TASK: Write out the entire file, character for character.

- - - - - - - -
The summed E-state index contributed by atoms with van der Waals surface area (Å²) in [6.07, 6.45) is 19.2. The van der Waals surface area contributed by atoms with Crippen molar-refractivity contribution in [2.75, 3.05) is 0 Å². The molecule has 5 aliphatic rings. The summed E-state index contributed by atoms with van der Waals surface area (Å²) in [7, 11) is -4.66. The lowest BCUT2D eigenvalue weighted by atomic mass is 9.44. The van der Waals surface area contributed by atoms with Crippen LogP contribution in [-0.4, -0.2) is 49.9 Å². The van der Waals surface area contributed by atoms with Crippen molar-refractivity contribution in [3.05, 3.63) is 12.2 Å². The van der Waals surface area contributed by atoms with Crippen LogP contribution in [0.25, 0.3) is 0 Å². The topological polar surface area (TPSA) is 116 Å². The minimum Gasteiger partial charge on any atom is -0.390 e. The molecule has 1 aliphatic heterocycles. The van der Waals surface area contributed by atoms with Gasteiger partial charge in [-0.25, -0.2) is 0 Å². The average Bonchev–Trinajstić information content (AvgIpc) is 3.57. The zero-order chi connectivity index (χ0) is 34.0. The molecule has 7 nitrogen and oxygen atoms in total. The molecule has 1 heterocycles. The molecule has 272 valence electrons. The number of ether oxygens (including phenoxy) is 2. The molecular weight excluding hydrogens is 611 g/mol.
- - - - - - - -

The summed E-state index contributed by atoms with van der Waals surface area (Å²) in [6.07, 6.45) is 19.2. The van der Waals surface area contributed by atoms with Crippen molar-refractivity contribution in [2.75, 3.05) is 0 Å². The molecule has 5 aliphatic rings. The summed E-state index contributed by atoms with van der Waals surface area (Å²) in [7, 11) is -4.66. The lowest BCUT2D eigenvalue weighted by atomic mass is 9.44. The van der Waals surface area contributed by atoms with Crippen LogP contribution in [-0.4, -0.2) is 49.9 Å². The van der Waals surface area contributed by atoms with Crippen molar-refractivity contribution in [3.05, 3.63) is 12.2 Å². The van der Waals surface area contributed by atoms with Crippen LogP contribution in [0.25, 0.3) is 0 Å². The topological polar surface area (TPSA) is 116 Å². The minimum Gasteiger partial charge on any atom is -0.390 e. The molecule has 1 aliphatic heterocycles. The van der Waals surface area contributed by atoms with Gasteiger partial charge in [-0.25, -0.2) is 0 Å². The average Bonchev–Trinajstić information content (AvgIpc) is 3.57. The zero-order chi connectivity index (χ0) is 34.0. The molecule has 7 nitrogen and oxygen atoms in total. The molecule has 1 heterocycles. The molecule has 272 valence electrons. The number of ether oxygens (including phenoxy) is 2. The molecular weight excluding hydrogens is 611 g/mol.